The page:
• That the powers of labour, and of other instruments which produce wealth, may be indefinitely increased by using their products as the means of further production.

  • That, agricultural skill remaining the same, additional labour employed on the land within a given district produces in general a less proportionate return….



    • Monopolist does not have exclusive producing powers but has exclusive facilities (e.g. patents)
    • Monopolist is the only producer but production is limited (e.g. wine in France)
    • Monopolist is the only producer and production cost decrease as production increases (books)
    • Monopolist is not only producer but increased production decreases the power (agriculture)

John S. Mill May 20, 1806-May 8, 1873

John S. Mill

  • The particulars of Mill's life are laid out in his famous Autobiography (1873)

  • In a nutshell: son of the Ricardian economist James Mill, trained from an early age to be a genius,

  • "lent" by his father to utilitarian philosopher Jeremy Bentham,

  • became a utilitarian, followed his father into the British East India Company,

  • broke with Bentham, had an existentialist crisis,

  • turned to the doctrines of Saint-Simon and Comte,

  • met Harriet Taylor and waited twenty years for her husband to die

  • became a Whig politician, etc., etc.

Difficult Childhood

  • Father James Mill, disciple of Jeremy Bentham MADE HIM a CHILD PRODIGY

  • 3 yrs read Greek

  • 8 yrs had read the Greeks in their own language


  • 8-13 read Hume and other philosophers and was taught mathematics by his father

  • At 13 learn Latin and became teacher to his siblings

  • At twenty suffered mental depression


  • A System of Logic (1843)

  • Principles of Political Economy (1848)

  • On Liberty (1859)

  • Considerations of Representative Government (1861)

  • Utilitarianism (1863)

  • Auguste Comte and Positivism (1865)

  • The Subjection of Women (1869)

The Subjection of Women (1869)

  • There is much debate whether he authored this or he was a ghost writer for Harriet Taylor Mill

  • He (or she) addresses such issues as wage disparity.

  • While later on we will deal more with this topic, suffice it to say here that he (or she or they) state(s)

The Subjection of Women (1869)

  • When, however, we ask why the existence of one-half the species should be merely ancillary to that of the other – why each woman should be a mere appendage to a man, allowed to have no interests of her own, that there may be nothing to compete in her mind with his interests and his pleasure, the only reason that can be given is, that men like it.

Main Topics

  • The problem of Method in the Social Sciences

  • The Clarification of the Principle of Utility (BENTHAM)

  • Individual Freedom

  • Theory of Representative Government

The Clarification of the Principle of Utility

  • It is clear that for Mill, the principle of utility was very important. He states in his autobiography:

    • When I laid down the last volume of Traité,* I had become a different being….I had now opinions; a creed, a doctrine, a philosophy; in one of the best senses of the word, a religion…..And I had a grand conception laid before me of changes to be effected in the condition of mankind through that doctrine….[T]he vista of improvement which [Bentham] did open was sufficiently large and brilliant to light up my life, as well as to give definite shape to my aspirations. (Mill, ch. 3)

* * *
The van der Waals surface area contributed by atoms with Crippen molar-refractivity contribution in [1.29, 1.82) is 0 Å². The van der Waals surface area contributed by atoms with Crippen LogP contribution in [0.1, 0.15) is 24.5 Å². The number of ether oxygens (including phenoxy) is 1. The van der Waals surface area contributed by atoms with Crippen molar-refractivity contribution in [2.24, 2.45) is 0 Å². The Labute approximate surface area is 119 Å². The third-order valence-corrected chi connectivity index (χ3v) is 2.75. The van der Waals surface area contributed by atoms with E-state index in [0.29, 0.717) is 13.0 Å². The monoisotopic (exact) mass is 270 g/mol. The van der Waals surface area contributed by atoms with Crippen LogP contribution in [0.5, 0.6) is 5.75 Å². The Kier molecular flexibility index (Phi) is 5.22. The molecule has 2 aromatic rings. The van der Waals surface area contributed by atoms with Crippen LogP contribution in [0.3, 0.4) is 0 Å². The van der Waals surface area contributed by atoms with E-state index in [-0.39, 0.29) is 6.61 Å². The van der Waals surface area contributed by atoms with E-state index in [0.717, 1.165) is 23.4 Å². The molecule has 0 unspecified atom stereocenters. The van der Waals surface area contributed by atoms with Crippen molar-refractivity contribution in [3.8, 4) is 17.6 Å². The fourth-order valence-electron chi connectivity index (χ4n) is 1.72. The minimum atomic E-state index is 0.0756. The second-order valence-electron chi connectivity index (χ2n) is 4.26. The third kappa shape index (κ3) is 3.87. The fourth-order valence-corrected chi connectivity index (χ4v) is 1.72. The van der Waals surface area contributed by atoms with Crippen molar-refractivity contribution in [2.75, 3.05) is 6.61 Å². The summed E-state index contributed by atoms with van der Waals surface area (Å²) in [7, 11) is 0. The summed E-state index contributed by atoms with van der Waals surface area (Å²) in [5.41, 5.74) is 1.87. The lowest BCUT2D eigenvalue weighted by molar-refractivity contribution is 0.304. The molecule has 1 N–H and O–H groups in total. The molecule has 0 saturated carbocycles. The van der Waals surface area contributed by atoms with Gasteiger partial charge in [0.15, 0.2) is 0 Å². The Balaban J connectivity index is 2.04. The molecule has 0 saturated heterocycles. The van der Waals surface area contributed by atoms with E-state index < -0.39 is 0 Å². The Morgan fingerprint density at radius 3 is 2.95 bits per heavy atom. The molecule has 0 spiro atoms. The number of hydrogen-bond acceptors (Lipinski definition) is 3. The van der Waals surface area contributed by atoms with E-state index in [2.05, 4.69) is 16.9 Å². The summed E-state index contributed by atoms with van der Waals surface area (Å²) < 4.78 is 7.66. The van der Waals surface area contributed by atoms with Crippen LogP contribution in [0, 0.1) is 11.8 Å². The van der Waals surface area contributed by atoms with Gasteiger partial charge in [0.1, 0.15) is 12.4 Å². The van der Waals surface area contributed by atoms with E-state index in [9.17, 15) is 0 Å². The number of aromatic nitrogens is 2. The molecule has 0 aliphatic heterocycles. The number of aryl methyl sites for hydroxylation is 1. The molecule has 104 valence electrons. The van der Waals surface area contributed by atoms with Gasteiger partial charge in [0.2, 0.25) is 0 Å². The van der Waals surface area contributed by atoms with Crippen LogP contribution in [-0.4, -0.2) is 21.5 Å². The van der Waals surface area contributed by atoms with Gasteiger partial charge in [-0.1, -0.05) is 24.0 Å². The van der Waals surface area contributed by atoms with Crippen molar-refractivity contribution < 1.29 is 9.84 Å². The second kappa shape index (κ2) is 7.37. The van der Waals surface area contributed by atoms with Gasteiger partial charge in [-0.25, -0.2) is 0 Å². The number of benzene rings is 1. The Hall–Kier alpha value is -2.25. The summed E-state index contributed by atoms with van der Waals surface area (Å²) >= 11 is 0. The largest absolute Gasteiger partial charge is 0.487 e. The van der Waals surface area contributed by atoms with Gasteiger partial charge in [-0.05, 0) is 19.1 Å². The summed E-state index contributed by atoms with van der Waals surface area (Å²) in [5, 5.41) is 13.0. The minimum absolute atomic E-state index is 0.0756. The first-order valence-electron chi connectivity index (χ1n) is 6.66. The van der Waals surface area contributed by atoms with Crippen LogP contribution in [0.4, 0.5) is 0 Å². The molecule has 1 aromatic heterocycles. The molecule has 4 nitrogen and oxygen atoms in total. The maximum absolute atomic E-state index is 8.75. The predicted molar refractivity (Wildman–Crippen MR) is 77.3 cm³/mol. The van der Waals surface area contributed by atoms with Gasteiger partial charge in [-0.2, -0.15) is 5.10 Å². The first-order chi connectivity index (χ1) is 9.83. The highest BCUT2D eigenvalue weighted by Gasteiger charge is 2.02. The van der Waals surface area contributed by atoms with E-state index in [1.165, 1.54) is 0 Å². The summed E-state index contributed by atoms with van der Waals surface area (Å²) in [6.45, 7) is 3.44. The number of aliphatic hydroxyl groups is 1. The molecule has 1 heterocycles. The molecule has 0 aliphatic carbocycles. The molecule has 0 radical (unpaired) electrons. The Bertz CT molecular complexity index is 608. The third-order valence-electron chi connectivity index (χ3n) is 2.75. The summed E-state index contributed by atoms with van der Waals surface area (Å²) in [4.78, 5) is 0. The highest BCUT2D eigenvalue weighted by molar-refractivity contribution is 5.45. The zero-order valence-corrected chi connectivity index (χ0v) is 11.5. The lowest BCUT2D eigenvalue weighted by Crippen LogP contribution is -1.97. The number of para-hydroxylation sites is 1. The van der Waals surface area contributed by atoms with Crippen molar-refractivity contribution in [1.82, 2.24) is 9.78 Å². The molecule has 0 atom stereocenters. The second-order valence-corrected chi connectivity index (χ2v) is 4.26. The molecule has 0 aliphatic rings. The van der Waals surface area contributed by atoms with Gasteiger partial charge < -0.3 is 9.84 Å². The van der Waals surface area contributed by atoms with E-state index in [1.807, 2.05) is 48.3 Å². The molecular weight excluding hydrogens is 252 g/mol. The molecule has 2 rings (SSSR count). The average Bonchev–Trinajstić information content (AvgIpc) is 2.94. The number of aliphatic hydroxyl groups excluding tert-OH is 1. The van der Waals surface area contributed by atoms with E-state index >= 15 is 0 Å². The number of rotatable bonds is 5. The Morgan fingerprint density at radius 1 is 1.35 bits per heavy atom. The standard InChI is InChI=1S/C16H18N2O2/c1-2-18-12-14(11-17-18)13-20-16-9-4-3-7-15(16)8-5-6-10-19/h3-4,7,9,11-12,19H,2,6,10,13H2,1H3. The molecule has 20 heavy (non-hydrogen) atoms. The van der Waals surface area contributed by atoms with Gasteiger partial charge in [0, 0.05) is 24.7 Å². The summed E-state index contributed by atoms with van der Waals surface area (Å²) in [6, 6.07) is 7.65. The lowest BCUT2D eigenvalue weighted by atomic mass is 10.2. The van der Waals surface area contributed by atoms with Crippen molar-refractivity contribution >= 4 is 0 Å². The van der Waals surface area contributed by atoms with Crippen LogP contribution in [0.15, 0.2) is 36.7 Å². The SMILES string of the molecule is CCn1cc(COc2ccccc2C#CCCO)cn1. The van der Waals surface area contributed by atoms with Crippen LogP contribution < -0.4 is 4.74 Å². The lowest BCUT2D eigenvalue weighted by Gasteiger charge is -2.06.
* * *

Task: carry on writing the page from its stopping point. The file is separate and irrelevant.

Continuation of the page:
• * Referring to: Jeremy Bentham’s work titled Traité de Législation Civile et Pénal


  • In order to deal with his Depression he read romantic novels

  • He saw the criticism of Dickens and Ruskin (and others) that Political Economy was -the Science of Industrialism- to blame for fostering the social erosion (human compassion)

  • J.S. Mill argued against them


  • Comte argued for induction or empiricism

  • Mill was favorable towards but remained convinced that the deduction of Ricardian Economics was still needed

Economic Concepts

  • Production -fairly similar to Ricardo (hence he argued for the Say’s Law)

  • Economic Growth - Agreed with the concept of Diminishing Returns BUT saw the move from a progressive to a static state not a necessary evil

    • He Argued for Income Distribution

Theoretical Contributions

  • Discussed the Equilibrium Price in terms of Supply and Demand

  • Joint Supply

  • He introduced the construction of the Price of Internationally traded goods:


Reciprocal Demand

Moving Towards Equilibrium

Wealth redistribution

  • Redistribution of Wealth NOT Income

  • “Reap the Fruits of their own Industry” (income)

  • BUT accumulation of Wealth as an end to itself good

Role of Government



    • Power to Tax
    • Coin Money
    • Establish Uniform System of Weights and Measurements
    • Protection against Force and Fraud

Necessary Government Role

  • Administration of Justice and enforcement of Contracts

  • Establishment and Protection of Property Rights

  • Protection of Minors and Mental Incompetents


  • Provision of certain Public Goods and Services:

    • roads
    • canals
    • dams
    • bridges
    • harbors
    • lighthouses
    • sanitation

Optional Role of Government

  • Interference of the Government into the market could be required by some great good.

  • Thus,

    • Consumer Protection
    • EPA
    • FDA
    • Public utility regulation
    • etc.

THE JOHN STUART MILL INSTITUTE The policy think tank for liberals

  • OBJECTIVES: "to advance the education of the general public in social, economic and international affairs, in particular as they relate to the rights of the individual, the environment and communities".

  • The John Stuart Mill Institute is an independent policy think tank operating in the UK

  • Its starting point and core philosophy is liberalism, based on the concepts of the freedom of the individual and responsible democratic participation.

  • It aims to stimulate debate on political, economic, environmental and social issues through issuing publications and organizing lectures, discussion meetings and conferences.